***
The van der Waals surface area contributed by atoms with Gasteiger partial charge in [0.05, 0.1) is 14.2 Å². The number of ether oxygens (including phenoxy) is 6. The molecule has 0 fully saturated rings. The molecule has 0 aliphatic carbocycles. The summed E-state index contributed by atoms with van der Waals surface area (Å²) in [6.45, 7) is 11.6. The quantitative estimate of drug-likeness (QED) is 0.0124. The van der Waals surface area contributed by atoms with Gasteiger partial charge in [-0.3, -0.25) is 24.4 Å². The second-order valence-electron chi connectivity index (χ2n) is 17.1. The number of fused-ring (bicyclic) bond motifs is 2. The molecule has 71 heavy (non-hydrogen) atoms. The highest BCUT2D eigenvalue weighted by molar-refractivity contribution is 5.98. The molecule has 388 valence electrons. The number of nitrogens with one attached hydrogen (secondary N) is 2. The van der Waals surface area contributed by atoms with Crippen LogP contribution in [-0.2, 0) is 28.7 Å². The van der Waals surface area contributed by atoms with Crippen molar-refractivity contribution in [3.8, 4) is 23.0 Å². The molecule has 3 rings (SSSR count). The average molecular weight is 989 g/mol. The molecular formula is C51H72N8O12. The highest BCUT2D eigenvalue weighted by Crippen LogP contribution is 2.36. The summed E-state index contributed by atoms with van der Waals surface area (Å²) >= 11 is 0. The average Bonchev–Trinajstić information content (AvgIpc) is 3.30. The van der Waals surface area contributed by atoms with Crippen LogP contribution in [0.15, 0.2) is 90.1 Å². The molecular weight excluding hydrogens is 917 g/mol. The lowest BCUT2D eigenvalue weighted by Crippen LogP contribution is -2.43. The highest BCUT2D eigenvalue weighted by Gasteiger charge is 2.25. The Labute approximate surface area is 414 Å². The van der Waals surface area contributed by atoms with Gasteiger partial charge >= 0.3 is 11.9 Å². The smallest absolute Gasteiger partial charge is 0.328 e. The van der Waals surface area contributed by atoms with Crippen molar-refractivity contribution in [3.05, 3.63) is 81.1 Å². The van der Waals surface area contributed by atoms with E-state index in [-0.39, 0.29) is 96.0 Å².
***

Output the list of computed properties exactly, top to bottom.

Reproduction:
The van der Waals surface area contributed by atoms with Gasteiger partial charge in [0.05, 0.1) is 14.2 Å². The number of ether oxygens (including phenoxy) is 6. The molecule has 0 fully saturated rings. The molecule has 0 aliphatic carbocycles. The summed E-state index contributed by atoms with van der Waals surface area (Å²) in [6.45, 7) is 11.6. The quantitative estimate of drug-likeness (QED) is 0.0124. The van der Waals surface area contributed by atoms with Gasteiger partial charge in [-0.3, -0.25) is 24.4 Å². The second-order valence-electron chi connectivity index (χ2n) is 17.1. The number of fused-ring (bicyclic) bond motifs is 2. The molecule has 71 heavy (non-hydrogen) atoms. The highest BCUT2D eigenvalue weighted by molar-refractivity contribution is 5.98. The molecule has 388 valence electrons. The number of nitrogens with one attached hydrogen (secondary N) is 2. The van der Waals surface area contributed by atoms with Crippen LogP contribution in [-0.2, 0) is 28.7 Å². The van der Waals surface area contributed by atoms with Crippen molar-refractivity contribution in [3.8, 4) is 23.0 Å². The molecule has 3 rings (SSSR count). The average molecular weight is 989 g/mol. The molecular formula is C51H72N8O12. The highest BCUT2D eigenvalue weighted by Crippen LogP contribution is 2.36. The summed E-state index contributed by atoms with van der Waals surface area (Å²) >= 11 is 0. The average Bonchev–Trinajstić information content (AvgIpc) is 3.30. The van der Waals surface area contributed by atoms with Crippen LogP contribution in [0.15, 0.2) is 90.1 Å². The molecular weight excluding hydrogens is 917 g/mol. The lowest BCUT2D eigenvalue weighted by Crippen LogP contribution is -2.43. The highest BCUT2D eigenvalue weighted by Gasteiger charge is 2.25. The Labute approximate surface area is 414 Å². The van der Waals surface area contributed by atoms with Gasteiger partial charge >= 0.3 is 11.9 Å². The smallest absolute Gasteiger partial charge is 0.328 e. The van der Waals surface area contributed by atoms with Crippen molar-refractivity contribution in [3.05, 3.63) is 81.1 Å². The van der Waals surface area contributed by atoms with E-state index in [-0.39, 0.29) is 96.0 Å².